In today’s political and media environment, high-cost medicines draw political and media attention, and as products targeting ultra-rare diseases, Alexion’s products are all high-cost per patient medications. Given this scrutiny, what is your strategy for engaging payers?
Alexion is one of the very few biotech companies focusing on patients with extremely rare diseases. These patients are often forgotten, and they and their families suffer with little hope. As an innovator, Alexion has focused on delivering life-changing treatments to these patients who do not have any alternative.
When we engage with payers, the first thing we discuss is how severe and debilitating these diseases are – how it is a matter of life or death. We discuss the transformative benefits our products bring to patients – for example, how with a treatment option like Strensiq, babies can survive past the first year of life and go on to live more or less normal lives. And finally, we emphasize just how rare these diseases are; particularly in comparison to other conditions which themselves are considered rare. This is what payers recognize; the devastating nature of the disease, the rarity and the associated challenges of that rarity, and how life-changing the benefits of our treatments are.
You have mentioned Strensiq and Kanuma, two new products which were approved by the EMA last year. Can you tell us a bit about the potential these products have to transform and change patient’s lives?
Kanuma is indicated for lysomal acid lipase deficiency (LAL-D) – an ultra-rare disease that affects babies, children and adults, who lack an enzyme that helps them process lipids and fats. In newborns, it is particularly devastating as they rapidly accumulate fat in the liver– 100% of infants studied in a historical cohort died in the first year without treatment. In our clinical studies with Kanuma, 67% of patients who presented with rapidly progressive LAL-D in the first 6 months of life survived past one year.
Strensiq is a treatment for hypophosphatasia (HPP) which is caused by a particular hereditary genetic mutation. With HPP, patients lack an enzyme which is needed for bone structures to grow normally. In severe cases in newborns, it is fatal, as they cannot grow a ribcage properly, which eventually leads to an inability to breathe. In other cases, we see young children or adults who are prone to bone fractures, experiencing extremely severe pain, and sometimes bound to a wheelchair. These patients often end up going from one physician to another, in search of an accurate diagnosis. In recent years, medical communities have learned a lot about this disease, including how to recognize the signs and symptoms of HPP, so they can identify the patients who can benefit from Strensiq.
We are very proud that patients in Germany now have access to both Strensiq and Kanuma. After 12 months of discussions with the authorities, we have reached an agreement for full reimbursement of both products in-line with our EU label and with no restrictions. Germany is traditionally the first country to grant reimbursement in the EU, and we are currently engaged in discussions with the relevant authorities in countries across the EU including France, the UK, Italy and Spain.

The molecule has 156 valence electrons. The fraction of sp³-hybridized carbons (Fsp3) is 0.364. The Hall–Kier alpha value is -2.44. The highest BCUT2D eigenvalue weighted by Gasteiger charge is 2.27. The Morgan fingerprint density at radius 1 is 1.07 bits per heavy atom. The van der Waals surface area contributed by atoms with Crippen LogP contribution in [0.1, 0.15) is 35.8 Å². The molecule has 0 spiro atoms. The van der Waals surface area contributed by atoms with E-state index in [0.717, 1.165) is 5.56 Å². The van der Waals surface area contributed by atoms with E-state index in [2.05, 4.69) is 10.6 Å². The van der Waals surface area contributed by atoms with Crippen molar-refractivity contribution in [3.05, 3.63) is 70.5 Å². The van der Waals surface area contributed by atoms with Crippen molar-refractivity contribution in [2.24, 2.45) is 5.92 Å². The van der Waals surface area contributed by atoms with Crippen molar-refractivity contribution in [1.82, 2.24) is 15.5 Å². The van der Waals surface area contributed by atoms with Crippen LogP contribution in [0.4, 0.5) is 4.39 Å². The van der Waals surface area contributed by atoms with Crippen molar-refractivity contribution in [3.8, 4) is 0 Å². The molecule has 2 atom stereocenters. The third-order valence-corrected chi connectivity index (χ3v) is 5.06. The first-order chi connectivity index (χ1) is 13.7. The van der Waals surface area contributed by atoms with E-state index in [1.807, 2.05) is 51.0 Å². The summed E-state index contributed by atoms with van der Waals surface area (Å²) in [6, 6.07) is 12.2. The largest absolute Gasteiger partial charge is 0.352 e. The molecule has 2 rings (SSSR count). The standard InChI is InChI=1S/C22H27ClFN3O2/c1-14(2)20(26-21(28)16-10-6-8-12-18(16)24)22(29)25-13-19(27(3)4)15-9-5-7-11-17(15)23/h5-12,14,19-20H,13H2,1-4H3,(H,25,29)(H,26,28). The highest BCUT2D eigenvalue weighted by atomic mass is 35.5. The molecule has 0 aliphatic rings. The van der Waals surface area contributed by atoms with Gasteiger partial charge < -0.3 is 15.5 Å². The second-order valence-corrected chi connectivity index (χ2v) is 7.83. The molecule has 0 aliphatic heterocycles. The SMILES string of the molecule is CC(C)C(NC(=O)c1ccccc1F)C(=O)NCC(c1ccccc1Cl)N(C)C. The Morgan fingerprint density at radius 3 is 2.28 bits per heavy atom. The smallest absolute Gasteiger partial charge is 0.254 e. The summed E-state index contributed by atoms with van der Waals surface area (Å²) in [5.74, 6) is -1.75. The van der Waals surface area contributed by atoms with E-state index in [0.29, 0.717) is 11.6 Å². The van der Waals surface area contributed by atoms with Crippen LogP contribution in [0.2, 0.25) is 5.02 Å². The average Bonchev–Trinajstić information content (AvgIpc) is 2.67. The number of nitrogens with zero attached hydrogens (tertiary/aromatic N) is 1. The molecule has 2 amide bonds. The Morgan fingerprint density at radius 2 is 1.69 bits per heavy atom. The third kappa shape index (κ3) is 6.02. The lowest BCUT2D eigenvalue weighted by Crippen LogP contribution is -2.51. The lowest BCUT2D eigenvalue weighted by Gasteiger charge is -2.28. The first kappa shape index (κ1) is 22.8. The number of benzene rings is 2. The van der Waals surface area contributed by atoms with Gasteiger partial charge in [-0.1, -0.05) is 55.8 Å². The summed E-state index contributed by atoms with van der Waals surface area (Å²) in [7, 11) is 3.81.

What will be the next steps for Alexion to reach more patients and drive growth over the next few years?
Continuing to expand access to Soliris remains a significant priority – there are still countries in the EMEA region where patients do not have access, and where patients are still often undiagnosed.
We are also focusing on maintaining launch momentum with Strensiq and Kanuma – this means ensuring healthcare providers and payers understand the rarity of LAL-D and HPP, the devastating impact it has on patients, and how our treatments can really transform lives.
However, what is most encouraging for me is that, beyond Soliris and our new metabolic franchise with Strensiq and Kanuma, we have a very strong pipeline – more than 10 products in clinical development and 30 in preclinical development. Crucially, we’re planning to obtain 6 new product or indication approvals between now and 2018. We have a lot to prepare for on this front. We’ve already engaged leading research centres and hospitals across the region in the clinical development process. We also have a medical team in place studying how these conditions are currently being handled by healthcare systems across Europe and reviewing the patient journey to reach a proper diagnosis.
An Alexion motto is “we see what others do not.” Looking forward five years in the EMEA region, what opportunities do you see that the rest of the healthcare and life science community might not?
I have had the chance in my role to travel to a lot of places and meet patients; most of these patients have spent a significant amount of time not knowing what was wrong with them, what caused their health problems and their physical pain, until very recently. If you can’t understand the symptoms and put a name on the disease, it’s a terrible sensation – many suffer for over a decade without knowing why.
For a small number of these patients, who have felt alone and without hope for years, we can change that. Day by day, and step by step, Alexion can work to help these patients to be properly diagnosed and treated.
We can’t help all patients in this terrible position, there are over 7,000 rare diseases and it has taken us, as a company, 24 years to bring to market 3 products in 4 indications. But, that is what drives myself and my team every day – the journey is only just beginning, but every day we work so we can bring some hope to those who have none.